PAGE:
24. 24

    Weber, A. P. M., Weber, K. L., Carr, K., Wilkerson, C. & Ohlrogge, J. B. Sampling the Arabidopsis transcriptome with massively parallel pyrosequencing. Plant Physiol. 144, 32–42 (2007)

    CAS  Article  Google Scholar 

  25. 25

    Furumoto, T., Izui, K., Quinn, V., Furbank, R. T. & von Caemmerer, S. Phosphorylation of phosphoenolpyruvate carboxylase is not essential for high photosynthetic rates in the C4 species Flaveria bidentis . Plant Physiol. 144, 1936–1945 (2007)

    CAS  Article  Google Scholar 

  26. 26

    Padan, E., Maisler, N., Taglicht, D., Karpel, R. & Schuldiner, S. Deletion of ant in Escherichia coli reveals its function in adaptation to high salinity and an alternative Na+/H+ antiporter system(s). J. Biol. Chem. 264, 20297–20302 (1989)

    CAS  PubMed  Google Scholar 

  27. 27

    Pavón, L. R. et al. Arabidopsis ANTR1 is a thylakoid Na-dependent phosphate transporter. J. Biol. Chem. 283, 13520–13527 (2008)

    Article  Google Scholar 

  28. 28

    Tsuchiya, T., Hasan, S. M. & Raven, J. Glutamate transport driven by an electrochemical gradient of sodium ions in Escherichia coli . J. Bacteriol. 131, 848–853 (1977)

    CAS  PubMed  PubMed Central  Google Scholar 

  29. 29

    Tamada, Y. et al. Temporary expression of the TAF10 gene and its requirement for normal development of Arabidopsis thaliana . Plant Cell Physiol. 48, 134–146 (2007)

    CAS  Article  Google Scholar 

Download references


We thank G. Schönknecht, S. Yamaguchi and Y. Kamiya for discussions; N. Das, S. von Caemmerer and R. T. Furbank for critical reading of the manuscript; R. F. Sage, T. Endo, M. Munekage, J. Hibberd and M. Ku for gifts of seeds; T. Kinoshita for technical advice on the BASS2 immunoblot analysis; N. Aoki and S. Koreeda for technical advice on the pyruvate-uptake measurements; A. Izumida for preparation of the F. trinervia cDNA library; and Y. Takahashi for suggesting the dual expression system. This work was supported in part by the Ministry of Education, Science and Culture of Japan (Grants-in-Aid for Scientific Research to T.F. and K.I.), by a Sasakawa Scientific Research Grant from the Japan Science Society to T.F., and by the German Research Foundation (CRC-TR1 and IRTG 1525/1 to A.P.M.W., and CRC 590 to P.W.).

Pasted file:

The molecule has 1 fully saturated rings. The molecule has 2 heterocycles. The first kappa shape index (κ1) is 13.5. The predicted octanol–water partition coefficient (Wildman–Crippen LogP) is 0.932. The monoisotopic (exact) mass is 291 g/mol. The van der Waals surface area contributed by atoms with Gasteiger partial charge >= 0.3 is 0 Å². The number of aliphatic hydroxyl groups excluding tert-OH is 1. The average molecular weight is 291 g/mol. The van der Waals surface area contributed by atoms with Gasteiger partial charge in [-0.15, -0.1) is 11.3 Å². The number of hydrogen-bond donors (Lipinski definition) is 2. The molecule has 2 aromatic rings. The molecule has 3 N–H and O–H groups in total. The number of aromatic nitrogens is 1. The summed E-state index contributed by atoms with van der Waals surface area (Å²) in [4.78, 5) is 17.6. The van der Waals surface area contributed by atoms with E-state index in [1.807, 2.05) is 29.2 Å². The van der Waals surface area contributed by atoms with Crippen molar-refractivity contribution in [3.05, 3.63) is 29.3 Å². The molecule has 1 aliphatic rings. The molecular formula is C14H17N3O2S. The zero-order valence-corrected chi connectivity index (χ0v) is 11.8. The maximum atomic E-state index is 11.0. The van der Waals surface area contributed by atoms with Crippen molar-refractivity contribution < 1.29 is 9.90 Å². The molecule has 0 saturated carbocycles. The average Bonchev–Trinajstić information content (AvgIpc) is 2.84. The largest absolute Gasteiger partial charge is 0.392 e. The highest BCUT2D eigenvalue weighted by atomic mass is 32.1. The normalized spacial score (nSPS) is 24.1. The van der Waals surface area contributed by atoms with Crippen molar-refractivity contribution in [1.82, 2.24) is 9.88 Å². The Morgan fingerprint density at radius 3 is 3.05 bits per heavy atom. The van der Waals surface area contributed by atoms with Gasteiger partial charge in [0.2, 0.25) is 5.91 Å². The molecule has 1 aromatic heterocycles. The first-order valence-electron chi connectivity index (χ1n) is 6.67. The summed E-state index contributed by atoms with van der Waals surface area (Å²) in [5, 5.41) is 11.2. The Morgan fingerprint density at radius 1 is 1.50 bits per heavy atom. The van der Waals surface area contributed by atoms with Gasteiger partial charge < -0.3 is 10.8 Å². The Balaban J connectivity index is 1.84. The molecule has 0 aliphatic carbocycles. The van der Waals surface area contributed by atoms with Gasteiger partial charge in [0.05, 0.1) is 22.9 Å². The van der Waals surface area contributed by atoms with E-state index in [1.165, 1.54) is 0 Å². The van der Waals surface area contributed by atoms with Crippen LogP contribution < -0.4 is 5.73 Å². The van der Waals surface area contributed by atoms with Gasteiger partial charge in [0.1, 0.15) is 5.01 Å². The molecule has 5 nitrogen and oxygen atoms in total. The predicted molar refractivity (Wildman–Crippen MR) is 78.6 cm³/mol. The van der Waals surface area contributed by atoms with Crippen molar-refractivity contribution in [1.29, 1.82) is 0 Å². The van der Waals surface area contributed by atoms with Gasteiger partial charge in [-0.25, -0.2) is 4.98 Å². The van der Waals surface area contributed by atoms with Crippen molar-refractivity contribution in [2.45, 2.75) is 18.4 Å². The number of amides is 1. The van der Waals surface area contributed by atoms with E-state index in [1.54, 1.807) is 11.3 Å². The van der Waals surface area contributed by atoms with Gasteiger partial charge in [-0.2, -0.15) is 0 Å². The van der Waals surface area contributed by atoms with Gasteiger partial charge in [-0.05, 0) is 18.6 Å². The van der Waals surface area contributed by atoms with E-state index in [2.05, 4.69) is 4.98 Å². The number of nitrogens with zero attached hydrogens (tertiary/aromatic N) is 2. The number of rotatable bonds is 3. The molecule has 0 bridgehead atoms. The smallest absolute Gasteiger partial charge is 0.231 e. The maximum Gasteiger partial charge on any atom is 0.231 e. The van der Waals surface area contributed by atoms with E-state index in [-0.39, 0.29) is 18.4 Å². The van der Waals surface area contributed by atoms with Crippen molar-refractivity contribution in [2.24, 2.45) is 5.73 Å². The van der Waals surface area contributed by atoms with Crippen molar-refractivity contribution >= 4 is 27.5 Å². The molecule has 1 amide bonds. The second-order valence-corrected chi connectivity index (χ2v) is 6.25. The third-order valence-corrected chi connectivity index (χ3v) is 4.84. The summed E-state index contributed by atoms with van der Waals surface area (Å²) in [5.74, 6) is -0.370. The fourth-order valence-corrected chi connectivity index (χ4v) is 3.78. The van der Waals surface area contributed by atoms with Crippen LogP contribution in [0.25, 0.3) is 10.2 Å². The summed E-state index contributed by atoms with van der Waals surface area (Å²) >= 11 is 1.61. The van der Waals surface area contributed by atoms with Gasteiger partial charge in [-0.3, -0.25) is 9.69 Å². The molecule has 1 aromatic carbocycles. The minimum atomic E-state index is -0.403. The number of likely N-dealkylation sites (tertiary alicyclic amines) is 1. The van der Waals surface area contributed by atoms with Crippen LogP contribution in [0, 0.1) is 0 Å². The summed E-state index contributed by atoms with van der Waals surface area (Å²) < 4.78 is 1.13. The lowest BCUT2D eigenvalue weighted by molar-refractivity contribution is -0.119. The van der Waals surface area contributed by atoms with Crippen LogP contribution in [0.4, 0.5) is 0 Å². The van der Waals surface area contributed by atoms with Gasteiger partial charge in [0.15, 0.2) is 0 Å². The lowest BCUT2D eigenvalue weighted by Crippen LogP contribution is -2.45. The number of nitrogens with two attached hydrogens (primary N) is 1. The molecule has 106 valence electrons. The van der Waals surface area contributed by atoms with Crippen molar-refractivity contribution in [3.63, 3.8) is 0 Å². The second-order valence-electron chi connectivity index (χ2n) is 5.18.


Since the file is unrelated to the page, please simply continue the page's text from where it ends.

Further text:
Author information




T.Y. performed the differential screening and isolated the BASS2 gene. M.N. and Y.O.-I. analysed C4-abundant genes. Y.O.-I. prepared the bass2 mutants and revealed BASS2 expression. M.S. performed the confocal laser micro-scanning and the analyses of immunohistochemistry. J.O. and T.F. performed the pyruvate-uptake measurements on isolated chloroplasts, and A.B., A.P.M.W. and T.F. performed the E. coli whole-cell uptake measurements. U.G., P.W., A.B. and A.P.M.W. performed Flaveria and Cleome transcriptome analyses and the phylogenic analysis. S.H. was involved in designing the study, T.F. and K.I. designed the study, and T.F. and A.P.M.W. wrote the paper.

Corresponding author

Correspondence to Tsuyoshi Furumoto.

Ethics declarations

Competing interests

The authors declare no competing financial interests.

Supplementary information

Supplementary Information

The file contains Supplementary Text, Supplementary References and Supplementary Figures 1-12 with legends. This file was replaced on 17 October 2011 as the Supplementary Text and Supplementary References were omitted from the original file posted on line. (PDF 4233 kb)

PowerPoint slides

Rights and permissions

Reprints and Permissions

About this article

Cite this article

Furumoto, T., Yamaguchi, T., Ohshima-Ichie, Y. et al. A plastidial sodium-dependent pyruvate transporter. Nature 476, 472–475 (2011).

Download citation

Further reading


By submitting a comment you agree to abide by our Terms and Community Guidelines. If you find something abusive or that does not comply with our terms or guidelines please flag it as inappropriate.


Quick links

Nature Briefing

Sign up for the Nature Briefing newsletter — what matters in science, free to your inbox daily.

Get the most important science stories of the day, free in your inbox. Sign up for Nature Briefing